Home / Other Sectors/ India set to outlaw six single-use plastic products on 2 October

India set to outlaw six single-use plastic products on 2 October


Comments / {{hitsCtrl.values.hits}} Views / Saturday, 31 August 2019 00:05


A volunteer collects garbage as he cleans a beach in Mumbai, India 

- Reuters

 

New Delhi (Reuters): India is set to impose a nationwide ban on plastic bags, cups and straws on 2 October, officials said, in its most sweeping measure yet to stamp out single-use plastics from cities and villages that rank among the world’s most polluted.

Prime Minister Narendra Modi, who is leading efforts to scrap such plastics by 2022, is set to launch the campaign with a ban on as many as six items on 2 October, the birth anniversary of independence leader Mahatma Gandhi, two officials said.

These include plastic bags, cups, plates, small bottles, straws and certain types of sachets, said the officials, who asked not to be identified, in line with government policy.

“The ban will be comprehensive and will cover manufacturing, usage and import of such items,” one official said.

India’s environment and housing ministries, the two main ministries leading the drive, did not respond to emails from Reuters to seek comment.

In an Independence Day speech on 15 August, Modi had urged people and government agencies to “take the first big step” on 2 October towards freeing India of single-use plastic.

Concerns are growing worldwide about plastic pollution, with a particular focus on the oceans, where nearly 50% of single-use plastic products end up, killing marine life and entering the human food chain, studies show.

The European Union plans to ban single-use plastic items such as straws, forks, knives and cotton buds by 2021.

China’s commercial hub of Shanghai is gradually reining in use of single-use plastics in catering, and its island province of Hainan has already vowed to completely eliminate single-use plastic by 2025.

India lacks an organised system for management of plastic waste, leading to widespread littering across its towns and cities.

The ban on the first six items of single-use plastics will clip 5% to 10% from India’s annual consumption of about 14 million tonnes of plastic, the first official said.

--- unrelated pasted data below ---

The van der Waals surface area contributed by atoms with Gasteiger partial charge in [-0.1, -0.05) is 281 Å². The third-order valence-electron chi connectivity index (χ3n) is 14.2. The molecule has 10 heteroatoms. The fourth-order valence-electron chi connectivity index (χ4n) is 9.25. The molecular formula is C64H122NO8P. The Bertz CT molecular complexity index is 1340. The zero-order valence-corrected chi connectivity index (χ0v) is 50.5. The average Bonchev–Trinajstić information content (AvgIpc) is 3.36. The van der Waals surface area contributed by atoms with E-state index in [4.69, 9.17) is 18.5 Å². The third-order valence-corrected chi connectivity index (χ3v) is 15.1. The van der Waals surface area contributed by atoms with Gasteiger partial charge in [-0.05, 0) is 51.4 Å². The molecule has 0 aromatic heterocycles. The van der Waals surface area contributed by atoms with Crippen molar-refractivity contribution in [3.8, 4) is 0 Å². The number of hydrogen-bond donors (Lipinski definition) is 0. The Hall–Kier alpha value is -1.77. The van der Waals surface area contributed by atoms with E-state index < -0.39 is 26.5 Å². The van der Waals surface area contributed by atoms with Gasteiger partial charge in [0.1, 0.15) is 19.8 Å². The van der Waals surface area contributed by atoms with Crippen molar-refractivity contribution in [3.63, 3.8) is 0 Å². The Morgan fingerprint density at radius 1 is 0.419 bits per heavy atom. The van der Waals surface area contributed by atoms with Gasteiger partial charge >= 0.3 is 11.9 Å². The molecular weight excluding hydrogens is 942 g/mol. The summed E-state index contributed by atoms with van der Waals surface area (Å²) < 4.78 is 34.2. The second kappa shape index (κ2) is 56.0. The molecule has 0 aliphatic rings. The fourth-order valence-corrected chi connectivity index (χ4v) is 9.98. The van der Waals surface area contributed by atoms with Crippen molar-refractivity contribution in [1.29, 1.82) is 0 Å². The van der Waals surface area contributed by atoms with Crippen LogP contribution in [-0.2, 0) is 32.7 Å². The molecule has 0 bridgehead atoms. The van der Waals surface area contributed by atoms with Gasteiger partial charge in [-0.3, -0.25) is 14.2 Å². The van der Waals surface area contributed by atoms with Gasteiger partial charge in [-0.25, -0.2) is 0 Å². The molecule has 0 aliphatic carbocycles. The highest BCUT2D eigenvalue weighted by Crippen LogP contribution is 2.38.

Penalties for violations of the ban will probably take effect after an initial six-month period to allow people time to adopt alternatives, officials said.

Some Indian states have already outlawed polythene bags.

The federal government also plans tougher environmental standards for plastic products and will insist on the use of recyclable plastic only, the first source said.

It will also ask e-commerce companies to cut back on plastic packaging that makes up nearly 40% of India’s annual plastic consumption, officials say.

Cheap smartphones and a surge in the number of internet users have boosted orders for e-commerce companies, such as Amazon Inc. and Walmart Inc.’s Flipkart, which wrap their wares - from books and medicines to cigarettes and cosmetics - in plastic, pushing up consumption.


Share This Article

Facebook Twitter


DISCLAIMER:

1. All comments will be moderated by the Daily FT Web Editor.

2. Comments that are abusive, obscene, incendiary, defamatory or irrelevant will not be published.

3. We may remove hyperlinks within comments.

4. Kindly use a genuine email ID and provide your name.

5. Spamming the comments section under different user names may result in being blacklisted.

COMMENTS

Today's Columnists

Forensic Audits part of bond scam cover-up

Saturday, 25 January 2020

From the time the bond scam was carried out by the Ranil Wickremesinghe administration, that administration under the guidance of the former Prime Minister had been avoiding the law by regularly bringing up various distractions so that the true natur


Halting mega projects is untimely; Govt. can explore other options

Friday, 24 January 2020

In a Sunday newspaper on 5 January a news item titled ‘Mega projects on hold until August budget,’ ‘Drop in revenue after tax reductions prevents spending on major constructions,’ was not a development-friendly headline. It may be accurate o


Is any further expenditure on the Port City a waste of money?

Friday, 24 January 2020

Erase from the mind all that you have read and heard about it. Then take a blank piece of paper, draw an irregular circle, and draw a line to divide it into two. On the bottom half write 300 acres. That is our Port City! To get the size into a proper


Foundations of incivility

Friday, 24 January 2020

The lack of advanced political consciousness and democratic discipline can be considered as one of the main reasons for the crisis and the failure that Sri Lanka is facing. This can be considered a situation that has prevailed since independence. Sri


Columnists More